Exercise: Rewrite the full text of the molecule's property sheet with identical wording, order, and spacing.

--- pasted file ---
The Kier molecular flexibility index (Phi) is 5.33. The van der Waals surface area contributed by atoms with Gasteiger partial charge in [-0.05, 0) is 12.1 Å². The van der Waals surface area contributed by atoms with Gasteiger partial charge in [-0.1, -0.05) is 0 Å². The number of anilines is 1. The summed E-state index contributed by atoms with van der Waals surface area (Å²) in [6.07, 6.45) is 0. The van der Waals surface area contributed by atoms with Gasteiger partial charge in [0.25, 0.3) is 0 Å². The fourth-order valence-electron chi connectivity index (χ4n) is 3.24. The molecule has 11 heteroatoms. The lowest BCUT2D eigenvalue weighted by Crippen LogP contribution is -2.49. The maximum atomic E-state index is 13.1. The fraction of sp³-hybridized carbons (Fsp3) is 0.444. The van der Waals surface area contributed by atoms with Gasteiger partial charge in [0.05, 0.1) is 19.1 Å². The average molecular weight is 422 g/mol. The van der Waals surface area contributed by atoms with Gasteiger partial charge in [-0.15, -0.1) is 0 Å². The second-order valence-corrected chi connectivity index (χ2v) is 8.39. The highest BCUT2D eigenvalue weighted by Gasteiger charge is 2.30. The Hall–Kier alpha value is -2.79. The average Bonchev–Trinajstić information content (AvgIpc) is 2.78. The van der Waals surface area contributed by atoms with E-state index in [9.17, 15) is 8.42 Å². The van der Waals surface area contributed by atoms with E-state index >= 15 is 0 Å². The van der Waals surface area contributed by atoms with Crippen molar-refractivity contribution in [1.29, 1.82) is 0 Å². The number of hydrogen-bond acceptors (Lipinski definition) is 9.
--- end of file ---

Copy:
The Kier molecular flexibility index (Phi) is 5.33. The van der Waals surface area contributed by atoms with Gasteiger partial charge in [-0.05, 0) is 12.1 Å². The van der Waals surface area contributed by atoms with Gasteiger partial charge in [-0.1, -0.05) is 0 Å². The number of anilines is 1. The summed E-state index contributed by atoms with van der Waals surface area (Å²) in [6.07, 6.45) is 0. The van der Waals surface area contributed by atoms with Gasteiger partial charge in [0.25, 0.3) is 0 Å². The fourth-order valence-electron chi connectivity index (χ4n) is 3.24. The molecule has 11 heteroatoms. The lowest BCUT2D eigenvalue weighted by Crippen LogP contribution is -2.49. The maximum atomic E-state index is 13.1. The fraction of sp³-hybridized carbons (Fsp3) is 0.444. The van der Waals surface area contributed by atoms with Gasteiger partial charge in [0.05, 0.1) is 19.1 Å². The average molecular weight is 422 g/mol. The van der Waals surface area contributed by atoms with Gasteiger partial charge in [-0.15, -0.1) is 0 Å². The second-order valence-corrected chi connectivity index (χ2v) is 8.39. The highest BCUT2D eigenvalue weighted by Gasteiger charge is 2.30. The Hall–Kier alpha value is -2.79. The average Bonchev–Trinajstić information content (AvgIpc) is 2.78. The van der Waals surface area contributed by atoms with E-state index in [9.17, 15) is 8.42 Å². The van der Waals surface area contributed by atoms with E-state index >= 15 is 0 Å². The van der Waals surface area contributed by atoms with Crippen molar-refractivity contribution in [1.29, 1.82) is 0 Å². The number of hydrogen-bond acceptors (Lipinski definition) is 9.